Judas said as he died, of course, words that suggest the remorse that had touched him, not true repentance, but remorse that touched him. O, how horrible it would be to have that kind of remorse, having had opportunity, to understand the word of God.
Many years ago, I was preaching in Houston and I made, that’s in my younger days, said some things that didn’t have particular relationship to the word of God. As far as I know, they were not contrary to it. But I remember making a statement that in connection with this, of how close you can be to the word of God, and then be lost. And I made the statement in the message, it was in [indistinct] Church in Houston. In fact, it was back in nineteen forty-nine or about that time. And I made the statement that Noah’s carpenters would have surely been astonished to realize that what Noah was talking about really has come to pass. And since it was Noah’s family that was saved, I made the point. You could have actually could have been a carpenter on the ark and be lost. How terrible that would be.
Well, there was a man who was the general manager of the Manchester Terminal Corporation, in the audience. Tom Picks was his name. So the next night he came to me with a little sheet of paper, two sheets of paper, which he had worked out. He was paying attention to what was being said. He said, “The question is, were there carpenters other than Noah and his sons used in constructing the ark.” Now then, he went on to say, “Let’s assume that Mrs. Noah and her daughters-in-law, did most of the work producing food. Noah and his sons could put in ten or more hours, per day, for one hundred and twenty years. One hundred and twenty years times four men equals four hundred and eighty man years. Four hundred and eighty man years times 360 working days, would be one hundred and seventy-two thousand eight hundred man days. One hundred and seventy-two thousand eight hundred man days, times ten hours per day, would be one million, seven hundred and twenty-eight thousand man hours. A tree planted when the keel was laid, would have been used for constructing the top decks. “When were termites invented?” That was a little aside. [Laughter] Then he wet on to say, “One million seven hundred and twenty-eight thousand hours times $2.25 per hour.” Things have really changed. [More laughter] Minimum wage now is $4.50 and Clinton wants to raise it. But then it was about $2.25 or at least that’s what the Manchester Terminal paid.
So he said, “That would be three million eight hundred and eighty-eight thousand dollars and if you add compensation insurance, retirement and old age benefits, it’d be another seven hundred and seventy-seven thousand.” And he said, “The total ark bill would be four million, six hundred and sixty-five dollars.” Wait! “Six hundred and sixty-five thousand and six hundred dollars, for labor only.” And so, he said, “I don’t see any need for any carpenters on the ark. Noah and his family built the ark.” Well, thus went one of my applications. [Laughter]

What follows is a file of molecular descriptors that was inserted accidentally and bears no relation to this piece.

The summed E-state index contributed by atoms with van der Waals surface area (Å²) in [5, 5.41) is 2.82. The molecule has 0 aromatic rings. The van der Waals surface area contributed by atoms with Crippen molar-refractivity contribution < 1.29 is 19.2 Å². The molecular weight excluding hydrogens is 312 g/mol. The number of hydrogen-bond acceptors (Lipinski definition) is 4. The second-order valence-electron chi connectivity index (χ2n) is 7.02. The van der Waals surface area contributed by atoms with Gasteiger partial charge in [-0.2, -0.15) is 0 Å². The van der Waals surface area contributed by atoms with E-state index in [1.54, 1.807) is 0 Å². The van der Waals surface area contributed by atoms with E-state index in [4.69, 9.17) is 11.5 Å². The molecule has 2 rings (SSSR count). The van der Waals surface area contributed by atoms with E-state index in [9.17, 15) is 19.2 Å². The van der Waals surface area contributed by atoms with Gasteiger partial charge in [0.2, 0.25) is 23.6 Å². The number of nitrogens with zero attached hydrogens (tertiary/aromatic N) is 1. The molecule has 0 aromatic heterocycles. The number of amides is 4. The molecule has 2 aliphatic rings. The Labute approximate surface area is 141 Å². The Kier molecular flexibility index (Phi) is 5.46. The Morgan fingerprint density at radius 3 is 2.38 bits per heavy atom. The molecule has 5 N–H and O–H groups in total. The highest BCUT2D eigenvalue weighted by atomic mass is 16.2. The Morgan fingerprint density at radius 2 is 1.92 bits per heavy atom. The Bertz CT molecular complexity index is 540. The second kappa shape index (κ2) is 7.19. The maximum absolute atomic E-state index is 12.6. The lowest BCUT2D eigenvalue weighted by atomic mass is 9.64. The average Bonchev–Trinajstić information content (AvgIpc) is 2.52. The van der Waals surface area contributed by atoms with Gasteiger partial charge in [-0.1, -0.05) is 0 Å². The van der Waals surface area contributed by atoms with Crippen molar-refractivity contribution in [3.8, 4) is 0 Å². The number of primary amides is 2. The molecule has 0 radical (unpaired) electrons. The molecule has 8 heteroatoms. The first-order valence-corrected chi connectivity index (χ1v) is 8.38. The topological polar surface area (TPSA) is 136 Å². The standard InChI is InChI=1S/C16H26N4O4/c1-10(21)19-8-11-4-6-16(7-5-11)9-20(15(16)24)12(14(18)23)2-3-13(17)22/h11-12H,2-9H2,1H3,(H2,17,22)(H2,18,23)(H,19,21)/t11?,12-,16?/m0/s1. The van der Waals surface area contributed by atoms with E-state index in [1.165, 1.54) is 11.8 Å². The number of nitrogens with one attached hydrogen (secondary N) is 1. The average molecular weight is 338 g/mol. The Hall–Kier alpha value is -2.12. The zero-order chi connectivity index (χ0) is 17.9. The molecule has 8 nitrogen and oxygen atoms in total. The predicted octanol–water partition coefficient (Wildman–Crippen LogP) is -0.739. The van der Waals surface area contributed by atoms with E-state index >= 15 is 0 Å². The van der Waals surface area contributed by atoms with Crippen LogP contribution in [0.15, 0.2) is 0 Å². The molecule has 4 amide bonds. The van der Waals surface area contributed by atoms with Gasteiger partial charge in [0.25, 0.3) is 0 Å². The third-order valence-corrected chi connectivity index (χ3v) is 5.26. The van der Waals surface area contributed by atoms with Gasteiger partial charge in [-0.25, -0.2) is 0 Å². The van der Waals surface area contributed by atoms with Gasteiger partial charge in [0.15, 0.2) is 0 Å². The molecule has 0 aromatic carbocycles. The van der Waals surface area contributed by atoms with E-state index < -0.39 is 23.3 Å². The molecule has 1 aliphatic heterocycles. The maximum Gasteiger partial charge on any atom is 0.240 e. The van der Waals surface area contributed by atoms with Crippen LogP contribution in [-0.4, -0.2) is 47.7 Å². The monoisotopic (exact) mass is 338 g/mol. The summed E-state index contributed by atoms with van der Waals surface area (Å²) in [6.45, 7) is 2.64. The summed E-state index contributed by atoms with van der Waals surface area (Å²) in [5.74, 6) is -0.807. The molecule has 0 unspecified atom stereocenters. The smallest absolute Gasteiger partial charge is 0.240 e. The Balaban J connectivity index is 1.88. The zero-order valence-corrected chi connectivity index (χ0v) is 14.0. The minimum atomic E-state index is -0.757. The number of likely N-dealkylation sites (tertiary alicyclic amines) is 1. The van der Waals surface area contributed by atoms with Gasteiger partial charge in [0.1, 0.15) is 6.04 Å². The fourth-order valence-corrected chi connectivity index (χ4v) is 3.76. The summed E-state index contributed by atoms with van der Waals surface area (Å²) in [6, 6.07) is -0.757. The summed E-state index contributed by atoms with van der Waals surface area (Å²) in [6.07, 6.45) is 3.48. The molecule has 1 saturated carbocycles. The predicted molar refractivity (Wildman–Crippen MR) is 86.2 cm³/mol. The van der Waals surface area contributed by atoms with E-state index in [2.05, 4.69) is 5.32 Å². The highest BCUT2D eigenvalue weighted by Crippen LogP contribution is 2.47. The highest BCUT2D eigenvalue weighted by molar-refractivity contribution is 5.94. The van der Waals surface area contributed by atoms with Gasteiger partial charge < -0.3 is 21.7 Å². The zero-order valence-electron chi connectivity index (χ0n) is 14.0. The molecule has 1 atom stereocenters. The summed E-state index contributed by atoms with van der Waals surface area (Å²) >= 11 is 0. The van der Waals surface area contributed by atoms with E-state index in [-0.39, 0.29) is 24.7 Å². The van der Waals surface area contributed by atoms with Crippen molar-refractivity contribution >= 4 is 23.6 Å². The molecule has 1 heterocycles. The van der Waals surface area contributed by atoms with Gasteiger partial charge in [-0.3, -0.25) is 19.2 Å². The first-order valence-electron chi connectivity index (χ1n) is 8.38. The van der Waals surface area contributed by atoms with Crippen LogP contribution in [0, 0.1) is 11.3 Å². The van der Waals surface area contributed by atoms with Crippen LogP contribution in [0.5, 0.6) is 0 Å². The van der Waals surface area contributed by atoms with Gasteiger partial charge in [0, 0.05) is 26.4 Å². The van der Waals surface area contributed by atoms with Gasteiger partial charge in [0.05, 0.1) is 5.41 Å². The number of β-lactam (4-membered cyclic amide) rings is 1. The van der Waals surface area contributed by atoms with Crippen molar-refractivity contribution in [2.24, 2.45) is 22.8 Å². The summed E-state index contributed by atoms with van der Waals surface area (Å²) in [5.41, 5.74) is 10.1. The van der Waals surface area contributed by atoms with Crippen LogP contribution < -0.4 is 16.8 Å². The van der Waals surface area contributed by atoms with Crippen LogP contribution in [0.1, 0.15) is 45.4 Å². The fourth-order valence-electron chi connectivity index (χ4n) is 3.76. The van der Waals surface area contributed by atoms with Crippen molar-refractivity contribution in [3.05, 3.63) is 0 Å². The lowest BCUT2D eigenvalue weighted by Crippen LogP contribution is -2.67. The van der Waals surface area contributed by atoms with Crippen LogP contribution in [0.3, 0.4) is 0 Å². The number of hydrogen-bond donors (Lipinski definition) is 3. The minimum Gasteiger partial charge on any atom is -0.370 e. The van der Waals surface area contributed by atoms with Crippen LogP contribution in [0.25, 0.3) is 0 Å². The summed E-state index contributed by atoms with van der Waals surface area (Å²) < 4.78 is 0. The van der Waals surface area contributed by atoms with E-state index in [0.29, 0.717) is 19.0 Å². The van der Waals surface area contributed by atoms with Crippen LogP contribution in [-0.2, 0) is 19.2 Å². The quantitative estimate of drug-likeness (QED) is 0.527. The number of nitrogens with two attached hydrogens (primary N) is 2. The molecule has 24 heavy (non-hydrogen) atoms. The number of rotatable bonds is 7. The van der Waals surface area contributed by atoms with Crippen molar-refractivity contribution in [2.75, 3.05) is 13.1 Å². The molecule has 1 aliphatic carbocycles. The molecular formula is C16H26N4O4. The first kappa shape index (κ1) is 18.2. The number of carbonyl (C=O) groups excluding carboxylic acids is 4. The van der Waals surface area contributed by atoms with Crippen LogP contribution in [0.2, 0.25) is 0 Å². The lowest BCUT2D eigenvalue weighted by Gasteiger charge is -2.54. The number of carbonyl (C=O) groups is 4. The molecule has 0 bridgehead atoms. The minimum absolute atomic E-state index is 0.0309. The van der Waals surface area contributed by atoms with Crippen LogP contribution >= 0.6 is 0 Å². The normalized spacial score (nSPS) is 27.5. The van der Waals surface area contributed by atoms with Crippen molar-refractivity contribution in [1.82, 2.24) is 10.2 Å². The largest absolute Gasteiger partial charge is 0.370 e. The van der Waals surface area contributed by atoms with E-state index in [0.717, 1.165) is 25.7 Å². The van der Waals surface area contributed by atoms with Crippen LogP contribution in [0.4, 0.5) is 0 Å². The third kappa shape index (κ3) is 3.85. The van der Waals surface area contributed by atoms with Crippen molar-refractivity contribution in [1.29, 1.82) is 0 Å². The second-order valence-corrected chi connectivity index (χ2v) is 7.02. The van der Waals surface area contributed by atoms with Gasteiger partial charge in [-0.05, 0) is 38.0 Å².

Well, Noah’s statistics are not exciting, but in saving seven, he saved the world. Let’s never forget that. He had seven converts, so far as we know. Think! Preached for one hundred and twenty years; had seven converts. Numbers are never the measure of significance. The Judge of all the earth does right and if only seven other souls are brought to the knowledge of the Lord, the whole world was involved in that. What a man of faith Noah was.
Please remember faith is composed of knowledge. Christ died for sinners. Assent, it’s true. Trust; I’ll take the medicine. I’ll bow my head. I’ll say, thank you Lord for dying for sinners. That’s what I am. You’ve offered the free gift of eternal life. I take your free gift.
From God’s standpoint, when that happens, new life is given. Just as Noah found grace in the eyes of the Lord, so you, too, find grace in the eyes of the Lord, when you believe his word. He gives you a new life, a new heart, a new sense of responding to the divine truth and thus begins the life of faith.
Let’s bow together in a moment of prayer.
[Prayer] Father, we thank Thee for this great man, who has gone on and is in Thy presence at this very moment. We thank Thee for the faith that he exhibited, we thank Thee for the marvelous deliverance that Thou didst give to him and to those with him. We thank Thee for the revelation of the need of divine judgment, for our society, too, and the individuals in it face the truth of the word of God that there is divine judgment for sin. We know the wages of sin is death. But we thank Thee, Lord, that the gift of God is eternal life through Jesus Christ our Lord. Enable us, Lord, in our society, in which we live, to be like Noah, a witness of the truth of God.
For Jesus’ sake. Amen.